Ruihan Huang | November 20, 2019
Responding To: The Threat of U.S.-China Economic Decoupling
Walking on Thin Ice
The ongoing trade war has been the center of tension for U.S.-China relations. The two countries struggles to reach a trade deal that can put an end to the escalating trade regulations and tariffs despite the attempts through multiple rounds of trade talks. Although the United States and China seem to have reached a “principled consensus” in the latest trade talk according to a Xinhua report, a recent WTO authorization that allows China to levy $3.6 billion punitive tariffs against the United States shadows the future for the two countries.
In the dim light of bringing the trade war to an end anytime soon, the concept of “economic decoupling” becomes more frequently mentioned. The United States might have realized that its economy is large enough that decoupling could be a feasible option to completely resolve trade issues with China. The idea of cutting off economic ties between two of the world’s largest economies sounds extremely unrealistic. Nonetheless, the two countries have never been closer to economic decoupling since the establishment of a trade relationship.
Currently, there are already noticed trends of decoupling in technology and manufacturing. The controversies around Huawei and ZTE are often interpreted as a sign of technological decoupling despite the legal justifications behind the investigations on the two Chinese tech giants’ activities in North America. Meanwhile, U.S. companies are moving their supply chains away from China. The raised tariffs and tense economic relationship set up a hostile environment, which discourages economic ties and exchanges between the two countries.
The fundamental problems behind the current trade war make decoupling dangerously possible. What the United States seems to want from China is a more open and transparent economic structure which gives U.S. corporations more space to compete and profit. One of the major reasons for the tariffs under the Trump administration is to force China into changing their "unfair and discriminatory practices". Nevertheless, by definition, what are considered as “unfair and discriminatory” lies in the Chinese economic structure where nationally owned corporations are guaranteed advantages in market and the government closely monitors the direction of crucial industries. It is impossible for China to give up its commanding position in the economy, which means the tariff approach would never bring a possible solution. The problem the Trump administration is trying to resolve is inherently structural, and the current solution the United States seeks will almost certainly lead to a disappointing failure. Combined with the increasing support, it is very likely that decoupling would become the next step after the strenuous yet unproductive struggle with the trade war.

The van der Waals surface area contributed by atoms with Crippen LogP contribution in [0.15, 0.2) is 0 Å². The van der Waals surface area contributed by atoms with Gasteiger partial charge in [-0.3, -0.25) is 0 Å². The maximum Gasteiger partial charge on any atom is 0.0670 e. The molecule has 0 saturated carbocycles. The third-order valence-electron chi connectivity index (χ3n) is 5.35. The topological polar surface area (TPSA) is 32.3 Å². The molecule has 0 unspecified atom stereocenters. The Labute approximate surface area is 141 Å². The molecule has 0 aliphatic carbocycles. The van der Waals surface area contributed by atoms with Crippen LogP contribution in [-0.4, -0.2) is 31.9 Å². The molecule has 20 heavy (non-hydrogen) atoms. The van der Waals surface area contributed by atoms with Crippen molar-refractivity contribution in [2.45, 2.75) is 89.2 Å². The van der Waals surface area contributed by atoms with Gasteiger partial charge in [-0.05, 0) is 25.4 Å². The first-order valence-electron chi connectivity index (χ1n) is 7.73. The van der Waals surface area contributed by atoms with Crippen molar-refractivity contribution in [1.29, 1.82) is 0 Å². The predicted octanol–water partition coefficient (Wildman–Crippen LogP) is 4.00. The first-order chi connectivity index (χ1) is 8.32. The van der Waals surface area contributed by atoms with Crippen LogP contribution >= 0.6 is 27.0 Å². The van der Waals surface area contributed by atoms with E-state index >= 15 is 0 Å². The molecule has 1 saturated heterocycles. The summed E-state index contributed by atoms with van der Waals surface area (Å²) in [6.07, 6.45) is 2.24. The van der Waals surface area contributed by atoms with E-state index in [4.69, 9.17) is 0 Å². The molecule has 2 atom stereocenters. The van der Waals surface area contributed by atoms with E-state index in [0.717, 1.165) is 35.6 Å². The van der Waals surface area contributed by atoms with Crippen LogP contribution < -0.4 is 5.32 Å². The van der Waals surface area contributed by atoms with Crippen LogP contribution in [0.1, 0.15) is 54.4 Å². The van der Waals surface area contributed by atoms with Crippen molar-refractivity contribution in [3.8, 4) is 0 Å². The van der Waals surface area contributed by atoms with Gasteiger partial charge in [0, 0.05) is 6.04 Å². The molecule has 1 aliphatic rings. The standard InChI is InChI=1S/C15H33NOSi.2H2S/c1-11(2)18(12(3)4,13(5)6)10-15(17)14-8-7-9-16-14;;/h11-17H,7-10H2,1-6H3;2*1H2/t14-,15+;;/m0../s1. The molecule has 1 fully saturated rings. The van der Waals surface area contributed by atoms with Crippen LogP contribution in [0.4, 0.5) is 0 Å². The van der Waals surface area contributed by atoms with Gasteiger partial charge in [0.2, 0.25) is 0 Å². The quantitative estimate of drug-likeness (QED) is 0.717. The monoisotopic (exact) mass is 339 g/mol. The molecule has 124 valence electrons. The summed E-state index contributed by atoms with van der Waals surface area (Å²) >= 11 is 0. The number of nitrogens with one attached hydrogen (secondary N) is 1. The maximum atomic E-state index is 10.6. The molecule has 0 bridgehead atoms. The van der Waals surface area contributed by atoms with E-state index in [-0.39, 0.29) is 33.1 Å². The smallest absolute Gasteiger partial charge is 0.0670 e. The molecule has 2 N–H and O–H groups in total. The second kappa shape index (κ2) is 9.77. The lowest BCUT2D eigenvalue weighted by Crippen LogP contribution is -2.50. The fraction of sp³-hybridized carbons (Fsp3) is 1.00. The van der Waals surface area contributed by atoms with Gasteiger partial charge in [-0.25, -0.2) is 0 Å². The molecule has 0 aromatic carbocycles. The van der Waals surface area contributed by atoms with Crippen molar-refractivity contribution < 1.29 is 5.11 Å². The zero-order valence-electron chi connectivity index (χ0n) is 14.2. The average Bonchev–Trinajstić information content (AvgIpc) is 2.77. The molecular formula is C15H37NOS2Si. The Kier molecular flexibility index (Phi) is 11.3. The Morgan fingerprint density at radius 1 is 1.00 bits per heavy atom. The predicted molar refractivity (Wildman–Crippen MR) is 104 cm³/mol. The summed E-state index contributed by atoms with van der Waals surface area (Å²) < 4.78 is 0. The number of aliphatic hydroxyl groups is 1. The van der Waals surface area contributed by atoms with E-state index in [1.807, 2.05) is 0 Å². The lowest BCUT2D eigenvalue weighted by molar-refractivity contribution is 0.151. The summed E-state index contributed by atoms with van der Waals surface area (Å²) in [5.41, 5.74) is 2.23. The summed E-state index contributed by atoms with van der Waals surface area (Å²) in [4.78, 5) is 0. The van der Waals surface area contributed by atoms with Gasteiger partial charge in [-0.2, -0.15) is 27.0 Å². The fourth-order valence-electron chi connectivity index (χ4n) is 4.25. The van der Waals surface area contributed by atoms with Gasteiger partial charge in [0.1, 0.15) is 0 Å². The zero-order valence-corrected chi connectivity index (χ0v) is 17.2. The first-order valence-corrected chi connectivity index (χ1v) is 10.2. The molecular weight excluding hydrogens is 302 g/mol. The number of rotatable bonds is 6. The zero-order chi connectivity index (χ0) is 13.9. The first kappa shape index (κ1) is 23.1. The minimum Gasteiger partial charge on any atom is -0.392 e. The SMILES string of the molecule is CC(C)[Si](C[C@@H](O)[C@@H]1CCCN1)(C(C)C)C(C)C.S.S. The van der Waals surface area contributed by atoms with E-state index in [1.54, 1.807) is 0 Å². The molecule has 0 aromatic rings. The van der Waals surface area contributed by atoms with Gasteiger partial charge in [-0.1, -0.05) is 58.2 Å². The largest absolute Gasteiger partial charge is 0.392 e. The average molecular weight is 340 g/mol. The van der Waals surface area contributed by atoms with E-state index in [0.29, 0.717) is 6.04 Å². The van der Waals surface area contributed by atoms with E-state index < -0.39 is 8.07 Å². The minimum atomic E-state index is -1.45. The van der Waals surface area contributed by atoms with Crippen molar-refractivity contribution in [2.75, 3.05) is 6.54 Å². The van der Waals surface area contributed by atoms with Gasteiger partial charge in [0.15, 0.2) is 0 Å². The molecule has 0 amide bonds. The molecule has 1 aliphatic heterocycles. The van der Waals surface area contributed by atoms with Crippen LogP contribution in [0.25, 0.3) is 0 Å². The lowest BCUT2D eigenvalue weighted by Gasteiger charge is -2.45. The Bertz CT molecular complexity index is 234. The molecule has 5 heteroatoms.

The political factors also contribute to the possibility of decoupling. Trump administration promised to decrease the trade deficit and its major aim is China. It is closely associated with his promises in domestic policies as well, namely, to create more jobs and support American companies against foreign dominance. Unfortunately, the gap in trade deficit only seemed to have widened and reached its new heights in 2018. The struggle to deliver policy goals could exacerbate the adoption of a more radical approach that perceptually could gain more political capital and support. On the other hand, China also needs to maintain its internal perception of the international prestige of government and the image of a strong, robust economy. The continuation of hostility in the trade war may also take the relationship one step closer to decoupling.
What do the United States and China need to do in order to avoid possible decoupling? First of all, the two countries need to recognize that decoupling cannot happen. It would be in neither countries’ best interest if the United States and China move away from existing economic connections. The impact on the existing multinational corporations would be an imaginable shock to both countries’ economies. It would also be detrimental to the future of Sino-U.S. relations, as the hostility would almost certainly be at its height while the loss of economic ties would take away an important force that bonds the two countries into conversations. Furthermore, the decoupling between the two countries would spur the trend of untying economic connections especially based on ideological differences. This potential impact would be disproportionately borne by developing countries, creating further global economic inequality. No matter from a national interest or a responsible global actor standpoint, neither side should take the step towards decoupling.
Second, both need to set their goals correctly in the trade talks. The United States needs to understand that trade is by no means the place where it can get China to change its economic structure and governmental involvement in its economy, and to keep pushing China towards such a direction would only lead to worse outcomes. On the other hand, China needs to take a less defensive stance. There has to be more trust and transparency during the talks to instill good faith instead of doubts and suspicions. Both countries need to recognize that they have to compromise some of their demands in order to reach an actual deal.
Victoria Reiter | November 20, 2019
Yunfei Dai | November 20, 2019
Cole McFaul | November 19, 2019
John Rindone | November 19, 2019
Jiaqiao Xiang | November 19, 2019
Zhongming Yuan | November 19, 2019
Bryan Carapucci | November 18, 2019
Cathy Sun | November 18, 2019
Geng Zhao | November 18, 2019
Kimberley Nunez-Argueta | November 18, 2019